AP Biology Chapter 7 Quiz
Terms in this set (25)
Two compounds that can diffuse through the membrane and two that cannot.
Can diffuse- water, oxygen, nonpolar.
Cannot diffuse- ions, polar compounds.
Name three factors that can increase the fluidity in the membrane.
Increase in temperature.
Unsaturated fatty acids.
Absence of cholesterol.
Name three kinds of transmembrane proteins.
Cell Adhesion Proteins
Cytoskeletal Attachment Proteins
Know what each does?
What is the name for the model that describes cell membranes?
Fluid Mosaic Model
Describe how a channel protein's structure allows things to enter and leave cells.
Channels have polar portions that face the extracellular and cytoplasmic sides of the membrane.
2. Their nonpolar portions are anchored into the cell membrane's hydophobic tails.
3. Beta barrels line the inside and form an empty passage way, filled with fluid.
What is the name for water diffusion and which direction does it move?
Osmosis and from areas of high to low concentration.
In two solutions, it's the one with the most solute.
If a red blood cell is placed in pure water, which direction will water diffuse and what do we call this?
Into the cell because the concentration of solutes are higher inside the cell than outside in the pure water-hemolysis.
It's the pressure of free water molecules colliding with the inside surface of a cell membrane. Also, the special case in plants.
Hydrostatic or Osmotic Pressure. Turgor Pressure.
Name three ways living organisms maintain an osmotic balance with their environment.
-Unicellular Marine- make themselves isotonic (increase intracellular solutes).
-Multicellular Animals- bathe cells in isosmotic fluids; blood, interstitial fluid.
-Fresh water Protozoans- contractile vacuoles and active transport.
-Plants- have no circulatory fluid; most plant cells are hyperosmotic and have a high internal osmotic pressure-turgor pressure.
The three kinds of bulk movement into and out of cells.
In Greek, these terms means "cell drinking" and "cell eating."
Pinocytosis and Phagocytosis
It's the type of endocytosis that ingests large organisms or fragments of organic matter.
Two disadvantages of exo- and endocytosis.
In detail, describe the process of receptor-mediated endocytosis.
Ligands bind to specific receptor.
Clathrin protein pushes on the cell membrane - phagocytosis.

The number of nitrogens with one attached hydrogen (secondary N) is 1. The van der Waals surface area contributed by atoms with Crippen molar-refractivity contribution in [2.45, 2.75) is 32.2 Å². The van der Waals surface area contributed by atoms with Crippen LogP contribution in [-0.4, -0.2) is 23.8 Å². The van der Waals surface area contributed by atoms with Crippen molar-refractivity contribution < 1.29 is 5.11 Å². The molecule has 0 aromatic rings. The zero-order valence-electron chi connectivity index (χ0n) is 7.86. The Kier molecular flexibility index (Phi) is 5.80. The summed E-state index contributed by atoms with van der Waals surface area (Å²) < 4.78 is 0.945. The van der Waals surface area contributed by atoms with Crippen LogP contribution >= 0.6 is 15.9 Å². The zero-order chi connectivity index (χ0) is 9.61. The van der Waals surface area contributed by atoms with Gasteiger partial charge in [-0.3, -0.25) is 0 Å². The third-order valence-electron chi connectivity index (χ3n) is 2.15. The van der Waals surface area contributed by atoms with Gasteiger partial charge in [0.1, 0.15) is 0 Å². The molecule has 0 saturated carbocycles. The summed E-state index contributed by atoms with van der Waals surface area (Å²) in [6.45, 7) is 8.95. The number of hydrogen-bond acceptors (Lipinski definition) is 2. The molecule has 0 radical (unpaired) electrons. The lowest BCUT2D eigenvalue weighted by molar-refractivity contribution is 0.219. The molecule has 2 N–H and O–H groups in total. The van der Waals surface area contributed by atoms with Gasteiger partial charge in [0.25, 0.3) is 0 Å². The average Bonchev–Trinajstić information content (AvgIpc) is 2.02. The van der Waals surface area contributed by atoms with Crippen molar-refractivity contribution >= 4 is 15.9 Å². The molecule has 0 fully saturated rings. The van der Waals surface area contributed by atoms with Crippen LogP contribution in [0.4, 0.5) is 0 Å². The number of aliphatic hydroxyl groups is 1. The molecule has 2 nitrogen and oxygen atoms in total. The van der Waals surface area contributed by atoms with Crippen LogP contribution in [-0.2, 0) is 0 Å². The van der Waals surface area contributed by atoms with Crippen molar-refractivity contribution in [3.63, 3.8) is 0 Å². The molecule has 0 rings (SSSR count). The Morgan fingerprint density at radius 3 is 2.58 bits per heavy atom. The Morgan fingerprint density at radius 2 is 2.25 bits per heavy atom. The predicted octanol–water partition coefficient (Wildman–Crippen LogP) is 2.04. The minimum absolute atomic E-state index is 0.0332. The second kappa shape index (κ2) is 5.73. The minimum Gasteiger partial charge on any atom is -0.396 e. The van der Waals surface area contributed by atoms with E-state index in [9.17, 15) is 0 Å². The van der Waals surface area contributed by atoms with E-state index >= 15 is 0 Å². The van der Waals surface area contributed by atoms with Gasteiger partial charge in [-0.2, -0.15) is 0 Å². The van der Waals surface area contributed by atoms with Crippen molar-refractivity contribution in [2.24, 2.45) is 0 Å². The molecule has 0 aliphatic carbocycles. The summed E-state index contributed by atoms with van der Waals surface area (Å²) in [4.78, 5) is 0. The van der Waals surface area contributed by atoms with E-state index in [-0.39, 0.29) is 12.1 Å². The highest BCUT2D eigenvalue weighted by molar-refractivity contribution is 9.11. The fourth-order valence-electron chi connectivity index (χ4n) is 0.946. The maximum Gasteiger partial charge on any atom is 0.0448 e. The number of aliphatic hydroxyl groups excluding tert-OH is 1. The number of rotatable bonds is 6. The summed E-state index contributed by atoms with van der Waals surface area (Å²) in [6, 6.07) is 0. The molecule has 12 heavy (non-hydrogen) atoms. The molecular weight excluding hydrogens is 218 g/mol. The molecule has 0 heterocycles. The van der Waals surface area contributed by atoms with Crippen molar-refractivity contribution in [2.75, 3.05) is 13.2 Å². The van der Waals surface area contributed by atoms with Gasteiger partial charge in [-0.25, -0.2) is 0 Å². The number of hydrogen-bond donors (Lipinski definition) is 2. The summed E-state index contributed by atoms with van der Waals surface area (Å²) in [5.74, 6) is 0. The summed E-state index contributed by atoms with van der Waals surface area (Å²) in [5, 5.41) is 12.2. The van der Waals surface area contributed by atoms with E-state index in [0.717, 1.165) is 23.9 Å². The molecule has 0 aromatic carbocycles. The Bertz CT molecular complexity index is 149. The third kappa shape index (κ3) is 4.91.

Creates a clathrin-coated vesicle.
Fuses w/ lysosome and clathrin and receptors are recycled.
They are the two types of proteins involved in passive diffusion.
Channel and Carrier Proteins
It's the term used to describe the passage of only certain molecules into and out of a cell.
Selectively Permeable- based on size and shape of the molecule.
It's the difference between channel and carrier proteins.
Channels are water-filled pores that don't interact with the molecule. Carriers actually bind and help transport.
It's the type of passive transport done by carrier proteins.
They are three characteristics of facilitated diffusion.
May be saturated.
It's the reason for doing active transport,
To move molecules against the gradient and concentrate them in cells.
It's the concentration of sodium and potassium inside the cell relative to the outside.
Sodium- is lower inside the cell.
Potassium- is higher inside the cell.
They are the four types of active transport.
Describe how two separate membrane proteins are involved in the active transport process of molecules.
A Carrier- acts as a pump with the energy of ATP.
A Channel- that allows the molecule of interest to travel back into the cell, down the gradient of the first molecule.
Also, co- and counter-transport.
Describe the process of chemiosmosis.
Chemiosmosis is the movement of ions across a selectively permeable membrane, down their electrochemical gradient. More specifically, it relates to the generation of ATP by the movement of hydrogen ions across a membrane during cellular respiration or photosynthesis.